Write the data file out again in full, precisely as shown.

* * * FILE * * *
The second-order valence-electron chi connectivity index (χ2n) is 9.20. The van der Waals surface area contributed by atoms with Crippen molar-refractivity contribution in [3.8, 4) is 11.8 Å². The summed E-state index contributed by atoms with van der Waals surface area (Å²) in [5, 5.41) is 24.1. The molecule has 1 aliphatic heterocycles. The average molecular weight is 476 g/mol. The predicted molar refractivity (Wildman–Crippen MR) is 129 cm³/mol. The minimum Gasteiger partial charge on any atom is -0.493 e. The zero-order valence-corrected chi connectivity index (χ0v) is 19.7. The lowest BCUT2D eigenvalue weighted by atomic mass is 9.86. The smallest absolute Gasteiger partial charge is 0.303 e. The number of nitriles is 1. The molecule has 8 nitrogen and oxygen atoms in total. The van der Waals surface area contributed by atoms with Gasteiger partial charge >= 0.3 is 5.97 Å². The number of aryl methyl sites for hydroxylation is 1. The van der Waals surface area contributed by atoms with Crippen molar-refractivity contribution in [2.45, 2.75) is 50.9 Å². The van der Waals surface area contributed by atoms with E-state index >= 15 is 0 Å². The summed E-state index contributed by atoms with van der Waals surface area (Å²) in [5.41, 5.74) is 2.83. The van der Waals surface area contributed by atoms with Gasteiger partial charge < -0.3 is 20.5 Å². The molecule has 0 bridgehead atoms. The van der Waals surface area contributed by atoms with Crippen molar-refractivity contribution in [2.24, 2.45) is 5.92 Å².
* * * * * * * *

The second-order valence-electron chi connectivity index (χ2n) is 9.20. The van der Waals surface area contributed by atoms with Crippen molar-refractivity contribution in [3.8, 4) is 11.8 Å². The summed E-state index contributed by atoms with van der Waals surface area (Å²) in [5, 5.41) is 24.1. The molecule has 1 aliphatic heterocycles. The average molecular weight is 476 g/mol. The predicted molar refractivity (Wildman–Crippen MR) is 129 cm³/mol. The minimum Gasteiger partial charge on any atom is -0.493 e. The zero-order valence-corrected chi connectivity index (χ0v) is 19.7. The lowest BCUT2D eigenvalue weighted by atomic mass is 9.86. The smallest absolute Gasteiger partial charge is 0.303 e. The number of nitriles is 1. The molecule has 8 nitrogen and oxygen atoms in total. The van der Waals surface area contributed by atoms with Gasteiger partial charge >= 0.3 is 5.97 Å². The number of aryl methyl sites for hydroxylation is 1. The van der Waals surface area contributed by atoms with Crippen molar-refractivity contribution in [2.45, 2.75) is 50.9 Å². The van der Waals surface area contributed by atoms with E-state index >= 15 is 0 Å². The summed E-state index contributed by atoms with van der Waals surface area (Å²) in [5.41, 5.74) is 2.83. The van der Waals surface area contributed by atoms with Gasteiger partial charge < -0.3 is 20.5 Å². The molecule has 0 bridgehead atoms. The van der Waals surface area contributed by atoms with Crippen molar-refractivity contribution in [2.24, 2.45) is 5.92 Å².